- In the example given here, the factored pier capacity for each pier should exceed 15,000 pounds. Your chimney could weight more or less depending on the specifics of the construction. This is why you need a competent foundation professional or registered professional engineer to analyze and determine the pier capacity required to restore the chimney. This repair project is highly specialized and possibly dangerous. It is not a repair project that you talk to a salesperson about. Additional pier capacity (Factor of Safety) provides peace of mind and long term success. A high capacity pier will cost you more than buying a marginal capacity pier with barely enough load capacity to lift and rotate your chimney. You must ask for specification and proof that the proposed underpinning is more than adequate. You must see technical data to be convinced that the installed load capacity of the proposed pier system exceeds the force needed to lift the chimney. Why is this so important? This is because you get only one chance to properly restore and support your failing chimney foundation. TYPES OF FOUNDATION REPAIR SYSTEMS – WHICH IS BEST TO REPAIR A CHIMNEY? The discussions offered here should help you quickly eliminate some underpinning products and methods and narrow the field of foundation repair companies. Keep in mind that the chimney is tipping away from the house because the chimney foundation is resting on soft, failing soil. If the failing soil situation is not bad enough, the foundation contractor must excavate access holes under the footing to permit pier installation, which decreases the amount of soil under the footing and increases the load pushing on the settling soil.
- Dismiss any kind of cast concrete piers for this project because cast concrete piers require a large excavation, which can destabilize the chimney. In addition, cast concrete needs at least seven days to cure before the concrete can support the chimney foundation. This means that for at least a week there will be less soil under the foundation supporting the tilting chimney. In addition, there is a chance that rainwater might enter the open excavations and soften the soil even more. This could result in additional settlement or failure.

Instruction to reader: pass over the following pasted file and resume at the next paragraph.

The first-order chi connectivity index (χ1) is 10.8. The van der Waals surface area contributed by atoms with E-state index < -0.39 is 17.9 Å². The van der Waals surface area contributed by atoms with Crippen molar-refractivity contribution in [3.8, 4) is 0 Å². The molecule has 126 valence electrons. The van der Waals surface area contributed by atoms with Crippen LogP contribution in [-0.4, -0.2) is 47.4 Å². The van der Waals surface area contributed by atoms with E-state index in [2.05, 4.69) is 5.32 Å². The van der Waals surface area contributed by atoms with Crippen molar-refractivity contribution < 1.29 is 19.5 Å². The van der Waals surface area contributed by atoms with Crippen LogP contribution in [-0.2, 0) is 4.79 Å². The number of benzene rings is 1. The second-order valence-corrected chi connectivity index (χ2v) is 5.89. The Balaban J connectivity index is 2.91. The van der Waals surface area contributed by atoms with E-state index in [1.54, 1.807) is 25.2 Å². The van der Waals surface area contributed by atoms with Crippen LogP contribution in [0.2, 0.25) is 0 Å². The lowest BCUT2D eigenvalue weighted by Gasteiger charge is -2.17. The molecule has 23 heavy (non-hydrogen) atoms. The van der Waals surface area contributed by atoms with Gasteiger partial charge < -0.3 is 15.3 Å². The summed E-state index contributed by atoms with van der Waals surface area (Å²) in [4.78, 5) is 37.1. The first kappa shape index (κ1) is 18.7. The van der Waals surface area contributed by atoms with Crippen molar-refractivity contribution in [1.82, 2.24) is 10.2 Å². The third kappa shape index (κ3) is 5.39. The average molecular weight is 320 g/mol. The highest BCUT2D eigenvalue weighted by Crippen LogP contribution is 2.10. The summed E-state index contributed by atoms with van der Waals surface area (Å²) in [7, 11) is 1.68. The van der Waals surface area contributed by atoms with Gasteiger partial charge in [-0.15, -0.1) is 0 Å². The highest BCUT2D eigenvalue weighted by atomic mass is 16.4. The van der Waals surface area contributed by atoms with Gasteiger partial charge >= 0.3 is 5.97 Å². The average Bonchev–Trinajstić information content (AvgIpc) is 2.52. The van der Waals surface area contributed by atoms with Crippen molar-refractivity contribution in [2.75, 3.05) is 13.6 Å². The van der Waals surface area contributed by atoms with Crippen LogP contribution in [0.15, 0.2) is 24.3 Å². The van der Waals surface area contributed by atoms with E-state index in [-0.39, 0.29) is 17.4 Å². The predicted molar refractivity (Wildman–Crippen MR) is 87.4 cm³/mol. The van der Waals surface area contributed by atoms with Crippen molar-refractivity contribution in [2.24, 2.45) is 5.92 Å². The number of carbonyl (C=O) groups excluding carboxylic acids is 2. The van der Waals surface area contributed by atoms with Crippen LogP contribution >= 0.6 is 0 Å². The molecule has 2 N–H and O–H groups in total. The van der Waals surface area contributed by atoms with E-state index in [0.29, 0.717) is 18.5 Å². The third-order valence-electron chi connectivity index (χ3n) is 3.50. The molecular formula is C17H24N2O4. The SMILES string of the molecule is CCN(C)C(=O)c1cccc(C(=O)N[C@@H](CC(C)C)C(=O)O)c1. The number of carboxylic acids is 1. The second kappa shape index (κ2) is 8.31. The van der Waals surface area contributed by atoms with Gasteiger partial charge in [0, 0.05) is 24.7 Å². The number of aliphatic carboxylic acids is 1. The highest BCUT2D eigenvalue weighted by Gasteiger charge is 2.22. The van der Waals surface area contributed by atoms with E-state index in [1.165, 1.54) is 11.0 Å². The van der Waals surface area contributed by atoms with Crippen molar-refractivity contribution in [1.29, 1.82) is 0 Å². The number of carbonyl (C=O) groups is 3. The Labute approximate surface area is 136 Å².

- Helical Screw Piles are problematic for this restoration because Helical Screw Piles are installed at a downward angle rather than vertically. Four helical screw piles installed at a downward incline in such close proximity will experience interference with proper load transfer from the helical plates to the load-bearing soil. As a result, the actual load capacity developed by the helical pile will be less than indicated by the shaft torsion measurements made during installation. This means that the Helical Screw Piles will not be able to support as much weight as when the Helical Screw Piles have an adequate distance from nearby piles. Therefore the total load capacity of the screw piles cannot be accurately verified. The only alternative might be to increase the Factor of Safety of the Helical Screw Pile design, but that is still taking a chance that the installed pile capacity may not be sufficient.
Inexpensive underpinning systems like pressed piles and similar inexpensive products are never installed to a sufficient soil depth to reach suitable load-bearing soil. Underpinning piers must be founded within sufficiently robust soil that is capable of supporting the heavy chimney load plus a Factor of Safety. These low-cost repair products have no way to verify load capacity and the installer cannot guarantee the piers will not settle in the future.
The suggestions to avoid certain types of foundation repair products are serious. The foundation repair company working on your project will be dealing with a concentrated load on a very small and unstable foundation. This heavy structural load is resting on weak soil that can be dangerous when destabilized by pier access excavations or moisture seeping under the footing. Therefore, in the interest in safety, the piers must be installed quickly and the chimney load transferred to the piers immediately.
Remember that the pier must support the weight of the chimney and possess a Factor of Safety to ensure that no future settlement can occur. If a pier design is installed that cannot restore the chimney to vertical, or if the pier settles after installation due to the pier having insufficient support capability; it is not possible to install an alternate system to correct the problem. Trying to install another piering system after a failed chimney foundation repair is impossible. There is no place to install an alternate pier system on the chimney foundation because the critical locations needed for the new pier installations are blocked by the previous inferior pier placements.